Pulling off this plan, elegant but deceptively complicated, was no small feat. The sisters, who did actually see performances while they were on their missions, had to maintain a ruse that they were just a couple of harmless, unmarried ladies, “spinsters,” if you will, who were simply there as opera lovers, not noticing or knowing a thing about the worsening conditions for the Jews of Germany.

The Cooks would go in through one checkpoint looking as plain as possible and they would leave through a different border crossing so as to not arouse suspicion of any of the guards who might think they looked familiar. In their exits, their bags, which had been nearly empty at their arrival at a different crossing, would be stuffed to the gills with valuables and the sisters would be wearing the finery of the soon-to-be refugees, though otherwise, they maintained an unprepossessing, casual bearing. If they were questioned about why they had such expensive jewelry in their bags or on their person, the sisters rehearsed that they would simply giggle about not trusting their families to not steal their possessions in their travels. The large diamond brooch on Ida’s plain sweater? It had to be costume jewelry on the dotty woman. The sisters would return home, find locals from their network willing to vouch for the Jews who would be coming to England or offer employment, give them a space for getting their bearings in the flat and reunite the émigrés with their possessions to sell so they could start a new life thanks to the little nest eggs that were waiting for them. If their operation had been discovered, the sisters could have been arrested and imprisoned in Germany right before WWII, and they could have easily ended up in concentration camps along with other prisoners.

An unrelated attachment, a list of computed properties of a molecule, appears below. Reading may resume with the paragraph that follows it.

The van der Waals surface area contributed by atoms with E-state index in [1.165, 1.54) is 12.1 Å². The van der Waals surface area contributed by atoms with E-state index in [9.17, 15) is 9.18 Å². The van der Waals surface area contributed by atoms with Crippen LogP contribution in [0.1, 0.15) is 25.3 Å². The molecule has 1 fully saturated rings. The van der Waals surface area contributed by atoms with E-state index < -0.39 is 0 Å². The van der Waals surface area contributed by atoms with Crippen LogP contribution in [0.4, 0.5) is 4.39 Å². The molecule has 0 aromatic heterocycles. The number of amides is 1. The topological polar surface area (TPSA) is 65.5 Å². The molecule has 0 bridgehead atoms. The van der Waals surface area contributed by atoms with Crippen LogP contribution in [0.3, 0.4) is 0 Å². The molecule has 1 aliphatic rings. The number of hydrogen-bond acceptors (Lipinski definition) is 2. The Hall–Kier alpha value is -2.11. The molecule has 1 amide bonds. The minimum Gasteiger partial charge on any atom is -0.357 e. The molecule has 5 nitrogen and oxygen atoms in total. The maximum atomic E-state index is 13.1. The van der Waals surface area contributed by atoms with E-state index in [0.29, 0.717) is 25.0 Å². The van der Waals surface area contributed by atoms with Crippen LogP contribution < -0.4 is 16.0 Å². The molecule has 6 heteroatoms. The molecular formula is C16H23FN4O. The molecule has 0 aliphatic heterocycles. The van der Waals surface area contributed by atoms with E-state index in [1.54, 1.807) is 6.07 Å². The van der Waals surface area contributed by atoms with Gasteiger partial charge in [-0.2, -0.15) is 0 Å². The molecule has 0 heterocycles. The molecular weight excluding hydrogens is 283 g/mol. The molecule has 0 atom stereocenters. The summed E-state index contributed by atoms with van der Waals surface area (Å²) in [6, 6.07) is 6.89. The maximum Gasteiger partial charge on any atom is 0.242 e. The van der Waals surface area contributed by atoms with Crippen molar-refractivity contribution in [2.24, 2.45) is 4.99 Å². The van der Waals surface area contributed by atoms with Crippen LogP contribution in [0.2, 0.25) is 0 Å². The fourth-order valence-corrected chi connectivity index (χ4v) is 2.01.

The Cook sisters were from a loving, close middle class family; they did not have great wealth but they did have a conviction about right and wrong that happened to intertwine with their passion for opera. In fact, one of the rescued was Else Mayer-Lissmann, who would go on to become the founder of London’s Mayer-Lissmann Opera Workshop, the first school of its kind. The Cooks were self-financed, living frugally in order to fund their missions, until Ida’s career as a romance novelist unexpectedly took off.

The point of all this? Ida and Louise were able to secure the future of just 29 people in all their missions back and forth during this time. In the concentration camps of the Holocaust, six million Jewish people and unaccounted millions of Romanies, LGBTQ people, political prisoners and disabled people were murdered. Well more than six million lives ended in those camps; 29 souls lucky enough to be caught in the sisters’ safety net isn’t even a drop in the bucket.

It is estimated that Harriet Tubman brought 70 people to freedom during the ten years she was running her rescue missions to the south. There were more than 3.2 million people who were enslaved in 1850 according to the U.S. census. This was how many she could safely hide without risking detection during that period.